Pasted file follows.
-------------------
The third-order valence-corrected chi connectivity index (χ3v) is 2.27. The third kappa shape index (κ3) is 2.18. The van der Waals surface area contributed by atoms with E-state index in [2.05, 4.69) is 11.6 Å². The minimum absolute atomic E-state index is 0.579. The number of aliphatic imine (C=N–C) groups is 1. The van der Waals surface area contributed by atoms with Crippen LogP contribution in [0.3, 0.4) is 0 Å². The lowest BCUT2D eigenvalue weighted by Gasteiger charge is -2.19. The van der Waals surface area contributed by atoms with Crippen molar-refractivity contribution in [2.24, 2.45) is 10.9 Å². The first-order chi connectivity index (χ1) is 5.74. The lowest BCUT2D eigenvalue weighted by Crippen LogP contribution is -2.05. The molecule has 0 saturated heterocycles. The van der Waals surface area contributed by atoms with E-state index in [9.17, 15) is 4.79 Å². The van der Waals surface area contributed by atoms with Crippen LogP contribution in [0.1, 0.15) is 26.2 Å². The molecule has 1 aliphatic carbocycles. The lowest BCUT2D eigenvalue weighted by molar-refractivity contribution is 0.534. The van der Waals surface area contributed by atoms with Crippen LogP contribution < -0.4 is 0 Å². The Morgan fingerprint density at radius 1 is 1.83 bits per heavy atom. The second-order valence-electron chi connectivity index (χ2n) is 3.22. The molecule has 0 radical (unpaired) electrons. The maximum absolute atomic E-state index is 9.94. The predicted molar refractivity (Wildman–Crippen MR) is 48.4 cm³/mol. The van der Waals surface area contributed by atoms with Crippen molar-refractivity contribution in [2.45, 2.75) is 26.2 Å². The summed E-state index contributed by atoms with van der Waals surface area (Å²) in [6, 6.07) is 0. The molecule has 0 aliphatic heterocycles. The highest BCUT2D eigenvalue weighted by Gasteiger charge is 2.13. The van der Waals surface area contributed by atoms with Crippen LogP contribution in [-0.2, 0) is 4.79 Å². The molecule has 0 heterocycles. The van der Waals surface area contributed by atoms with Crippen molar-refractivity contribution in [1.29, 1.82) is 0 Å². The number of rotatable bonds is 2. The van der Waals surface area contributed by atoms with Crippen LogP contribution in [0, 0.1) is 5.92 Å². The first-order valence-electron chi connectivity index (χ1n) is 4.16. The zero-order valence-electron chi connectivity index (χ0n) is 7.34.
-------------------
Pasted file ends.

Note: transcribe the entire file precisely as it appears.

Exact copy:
The third-order valence-corrected chi connectivity index (χ3v) is 2.27. The third kappa shape index (κ3) is 2.18. The van der Waals surface area contributed by atoms with E-state index in [2.05, 4.69) is 11.6 Å². The minimum absolute atomic E-state index is 0.579. The number of aliphatic imine (C=N–C) groups is 1. The van der Waals surface area contributed by atoms with Crippen LogP contribution in [0.3, 0.4) is 0 Å². The lowest BCUT2D eigenvalue weighted by Gasteiger charge is -2.19. The van der Waals surface area contributed by atoms with Crippen molar-refractivity contribution in [2.24, 2.45) is 10.9 Å². The first-order chi connectivity index (χ1) is 5.74. The lowest BCUT2D eigenvalue weighted by Crippen LogP contribution is -2.05. The molecule has 0 saturated heterocycles. The van der Waals surface area contributed by atoms with E-state index in [9.17, 15) is 4.79 Å². The van der Waals surface area contributed by atoms with Crippen LogP contribution in [0.1, 0.15) is 26.2 Å². The molecule has 1 aliphatic carbocycles. The lowest BCUT2D eigenvalue weighted by molar-refractivity contribution is 0.534. The van der Waals surface area contributed by atoms with Crippen LogP contribution < -0.4 is 0 Å². The Morgan fingerprint density at radius 1 is 1.83 bits per heavy atom. The second-order valence-electron chi connectivity index (χ2n) is 3.22. The molecule has 0 radical (unpaired) electrons. The maximum absolute atomic E-state index is 9.94. The predicted molar refractivity (Wildman–Crippen MR) is 48.4 cm³/mol. The van der Waals surface area contributed by atoms with Crippen molar-refractivity contribution in [2.45, 2.75) is 26.2 Å². The summed E-state index contributed by atoms with van der Waals surface area (Å²) in [6, 6.07) is 0. The molecule has 0 aliphatic heterocycles. The highest BCUT2D eigenvalue weighted by Gasteiger charge is 2.13. The van der Waals surface area contributed by atoms with Crippen LogP contribution in [-0.2, 0) is 4.79 Å². The molecule has 0 heterocycles. The van der Waals surface area contributed by atoms with Crippen molar-refractivity contribution in [1.29, 1.82) is 0 Å². The number of rotatable bonds is 2. The van der Waals surface area contributed by atoms with Crippen LogP contribution in [0, 0.1) is 5.92 Å². The first-order valence-electron chi connectivity index (χ1n) is 4.16. The zero-order valence-electron chi connectivity index (χ0n) is 7.34.